Church leaders decry atrocities a Congolese fight over minerals

Nearly 200,000 displaced
A prominent minister told African religious leaders meeting in Uganda that the crisis in the Democratic Republic of Congo in which civilians are suffering heavy atrocities was triggered by a conflict over natural resources.

“Is it not correct to say that while this war is raging, the mineral resources are being taken out of the country for the benefit of others, rather than for the citizens of the DRC?” said Ishmael Noko, a Zimbabwean clergyperson who is general secretary of the Lutheran World Federation.

(The discovery of tin ore in 2002 and the high prices the ore brings have spawned chaotic looting, killing and ecological ruin, according to the November 16 New York Times.)

Noko addressed the November 10-13 meeting of Inter-Faith Action for Peace in Africa, in Entebbe, near the Ugandan capital of Kampala. IFAPA, with representatives of seven main faith traditions, was founded in Johannesburg in 2002.

Fighting between militias loyal to renegade Congolese general Laurent Nkunda and government forces has intensified in the mineral rich Kivu region near Rwanda. Humanitarian agencies say nearly 200,000 displaced people are sheltering near the town of Goma, while hundreds of others in the bush face the risk of cholera and measles.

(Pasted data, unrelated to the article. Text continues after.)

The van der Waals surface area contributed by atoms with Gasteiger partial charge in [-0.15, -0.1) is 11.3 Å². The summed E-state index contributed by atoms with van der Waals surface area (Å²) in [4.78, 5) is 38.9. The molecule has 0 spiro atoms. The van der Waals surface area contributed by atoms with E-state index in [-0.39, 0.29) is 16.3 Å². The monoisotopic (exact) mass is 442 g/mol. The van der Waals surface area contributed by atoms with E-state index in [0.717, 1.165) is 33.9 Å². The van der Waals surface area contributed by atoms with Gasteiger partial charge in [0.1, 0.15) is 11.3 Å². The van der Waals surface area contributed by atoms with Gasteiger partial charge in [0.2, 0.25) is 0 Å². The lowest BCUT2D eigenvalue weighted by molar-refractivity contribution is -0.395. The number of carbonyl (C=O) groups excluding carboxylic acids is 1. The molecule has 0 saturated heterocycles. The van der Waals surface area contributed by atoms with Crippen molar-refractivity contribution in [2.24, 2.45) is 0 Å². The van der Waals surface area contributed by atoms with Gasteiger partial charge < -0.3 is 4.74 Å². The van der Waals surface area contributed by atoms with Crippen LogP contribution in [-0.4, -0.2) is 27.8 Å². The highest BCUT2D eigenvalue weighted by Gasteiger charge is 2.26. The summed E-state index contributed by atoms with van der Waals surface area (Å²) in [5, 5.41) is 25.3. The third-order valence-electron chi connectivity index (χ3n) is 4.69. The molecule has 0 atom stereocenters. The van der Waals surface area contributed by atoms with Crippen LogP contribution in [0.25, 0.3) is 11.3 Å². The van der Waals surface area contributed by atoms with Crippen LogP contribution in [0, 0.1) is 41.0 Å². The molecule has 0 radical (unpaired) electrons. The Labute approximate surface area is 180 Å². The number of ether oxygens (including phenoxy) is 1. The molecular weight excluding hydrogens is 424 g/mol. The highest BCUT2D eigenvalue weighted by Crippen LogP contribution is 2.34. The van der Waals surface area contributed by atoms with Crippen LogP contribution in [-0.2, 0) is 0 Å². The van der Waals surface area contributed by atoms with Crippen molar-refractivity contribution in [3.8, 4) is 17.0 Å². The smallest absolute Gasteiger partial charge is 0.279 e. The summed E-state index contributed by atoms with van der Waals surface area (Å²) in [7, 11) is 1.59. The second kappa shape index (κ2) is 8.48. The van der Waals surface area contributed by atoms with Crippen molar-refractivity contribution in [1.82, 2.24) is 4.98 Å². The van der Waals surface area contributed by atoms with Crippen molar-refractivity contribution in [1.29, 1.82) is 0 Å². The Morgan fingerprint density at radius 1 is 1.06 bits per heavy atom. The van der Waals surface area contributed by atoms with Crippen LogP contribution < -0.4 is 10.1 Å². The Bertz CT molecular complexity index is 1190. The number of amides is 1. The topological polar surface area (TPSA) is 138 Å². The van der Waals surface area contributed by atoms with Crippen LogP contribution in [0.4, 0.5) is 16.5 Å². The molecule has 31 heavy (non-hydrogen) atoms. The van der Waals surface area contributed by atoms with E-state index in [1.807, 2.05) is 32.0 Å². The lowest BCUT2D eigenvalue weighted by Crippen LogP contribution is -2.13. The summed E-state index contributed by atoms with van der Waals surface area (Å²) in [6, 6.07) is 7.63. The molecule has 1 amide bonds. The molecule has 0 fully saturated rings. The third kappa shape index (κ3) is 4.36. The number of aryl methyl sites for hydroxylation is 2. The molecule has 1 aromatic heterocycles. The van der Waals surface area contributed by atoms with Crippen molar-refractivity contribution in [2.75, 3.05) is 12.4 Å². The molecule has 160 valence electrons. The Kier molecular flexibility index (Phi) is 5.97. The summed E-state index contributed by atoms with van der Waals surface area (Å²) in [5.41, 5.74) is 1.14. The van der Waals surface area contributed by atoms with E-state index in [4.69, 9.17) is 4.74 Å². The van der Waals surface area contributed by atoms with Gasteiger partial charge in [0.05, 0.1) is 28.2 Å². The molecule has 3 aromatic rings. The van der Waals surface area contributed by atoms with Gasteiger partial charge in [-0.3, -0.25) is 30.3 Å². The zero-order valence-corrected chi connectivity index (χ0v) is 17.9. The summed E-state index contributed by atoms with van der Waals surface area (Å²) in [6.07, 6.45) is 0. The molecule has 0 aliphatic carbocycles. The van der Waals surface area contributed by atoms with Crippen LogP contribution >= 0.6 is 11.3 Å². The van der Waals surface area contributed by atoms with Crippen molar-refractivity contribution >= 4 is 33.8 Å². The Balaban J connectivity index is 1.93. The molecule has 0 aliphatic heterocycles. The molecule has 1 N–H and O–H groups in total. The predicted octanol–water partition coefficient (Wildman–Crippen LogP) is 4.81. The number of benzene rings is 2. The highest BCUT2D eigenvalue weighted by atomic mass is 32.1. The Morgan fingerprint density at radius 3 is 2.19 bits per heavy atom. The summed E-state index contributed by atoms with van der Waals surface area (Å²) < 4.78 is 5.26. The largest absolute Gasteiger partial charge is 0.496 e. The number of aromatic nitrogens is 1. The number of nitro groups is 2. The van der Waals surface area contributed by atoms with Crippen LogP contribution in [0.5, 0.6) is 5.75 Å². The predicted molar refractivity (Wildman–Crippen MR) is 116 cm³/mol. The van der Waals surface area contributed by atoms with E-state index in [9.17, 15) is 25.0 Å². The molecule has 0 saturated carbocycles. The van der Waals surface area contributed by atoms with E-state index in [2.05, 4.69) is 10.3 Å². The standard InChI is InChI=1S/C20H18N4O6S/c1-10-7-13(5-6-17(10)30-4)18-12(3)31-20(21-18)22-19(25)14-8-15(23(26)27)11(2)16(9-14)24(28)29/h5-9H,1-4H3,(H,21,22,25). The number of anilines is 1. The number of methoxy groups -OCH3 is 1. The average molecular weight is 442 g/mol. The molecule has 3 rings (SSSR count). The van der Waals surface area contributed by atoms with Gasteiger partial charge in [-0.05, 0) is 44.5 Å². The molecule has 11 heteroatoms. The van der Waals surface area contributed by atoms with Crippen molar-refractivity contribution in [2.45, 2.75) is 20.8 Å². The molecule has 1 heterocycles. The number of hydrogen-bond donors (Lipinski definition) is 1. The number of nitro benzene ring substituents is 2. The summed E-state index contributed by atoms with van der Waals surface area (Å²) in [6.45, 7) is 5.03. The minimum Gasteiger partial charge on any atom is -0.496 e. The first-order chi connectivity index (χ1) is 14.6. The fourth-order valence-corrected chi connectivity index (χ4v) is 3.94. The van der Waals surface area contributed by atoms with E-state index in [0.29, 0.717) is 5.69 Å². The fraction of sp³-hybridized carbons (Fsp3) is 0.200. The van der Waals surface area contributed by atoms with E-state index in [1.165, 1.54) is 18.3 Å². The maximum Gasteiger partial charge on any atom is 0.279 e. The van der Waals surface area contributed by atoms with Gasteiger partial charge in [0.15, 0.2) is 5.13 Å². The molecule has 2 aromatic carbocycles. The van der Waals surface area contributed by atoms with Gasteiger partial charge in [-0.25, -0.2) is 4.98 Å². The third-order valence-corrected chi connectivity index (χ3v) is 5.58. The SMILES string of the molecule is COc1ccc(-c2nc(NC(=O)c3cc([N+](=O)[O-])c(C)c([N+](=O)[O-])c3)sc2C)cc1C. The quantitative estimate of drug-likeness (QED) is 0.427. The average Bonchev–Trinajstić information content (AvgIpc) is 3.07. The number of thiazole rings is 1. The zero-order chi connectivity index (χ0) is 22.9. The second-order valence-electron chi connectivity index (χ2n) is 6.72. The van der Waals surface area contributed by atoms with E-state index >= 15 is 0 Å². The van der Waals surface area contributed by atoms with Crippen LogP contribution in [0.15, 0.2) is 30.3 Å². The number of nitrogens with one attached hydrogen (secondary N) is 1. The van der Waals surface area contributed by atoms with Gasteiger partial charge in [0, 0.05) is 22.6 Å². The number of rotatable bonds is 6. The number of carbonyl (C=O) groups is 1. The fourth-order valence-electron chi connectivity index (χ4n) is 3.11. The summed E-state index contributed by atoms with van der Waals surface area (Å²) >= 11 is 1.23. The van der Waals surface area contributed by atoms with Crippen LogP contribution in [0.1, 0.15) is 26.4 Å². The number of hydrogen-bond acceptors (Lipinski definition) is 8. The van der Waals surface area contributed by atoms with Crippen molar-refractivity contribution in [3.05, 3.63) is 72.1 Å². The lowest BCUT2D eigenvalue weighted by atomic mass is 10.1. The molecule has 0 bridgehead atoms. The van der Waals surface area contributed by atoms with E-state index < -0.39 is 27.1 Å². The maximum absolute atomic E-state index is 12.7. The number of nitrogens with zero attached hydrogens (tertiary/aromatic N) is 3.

If the churches want to be seen as leaders, they must become involved, retired Ugandan Anglican bishop Macleord Baker Ochola II told the group November 10. “We need to be present and take the voice of God to the people who are suffering.”

Separately, a delegation of church leaders from Burundi, Rwanda and the Democratic Republic of Congo met DRC president Joseph Kabila on November 11, traveling later to Kigali to meet Rwanda’s president, Paul Kagame.

Silence from churches during “such a serious humanitarian disaster” makes it impossible for clergy to preach the love of God, said Burundi’s Anglican archbishop, Bernard Ntahoturi, the ecumenical delegation’s leader, in a statement to the DRC president.

Ntahoturi cited numerous atrocities being reported—“The suffering of children fleeing into the bush with or without their parents, women atrociously raped, abused and sometimes buried alive, old people and innocent civilians cowardly killed, and the malicious destruction of property and community life.”

Human rights groups have accused the rebels as well as the DRC army of using rape as a weapon of war. “Rape in DRC is an international crisis; you need to be there to see how bad it is,” Joyce Nima of the Uganda Joint Christian Council told the IFAPA meeting in Entebbe. –Frederick Nzwili, Ecumenical News International

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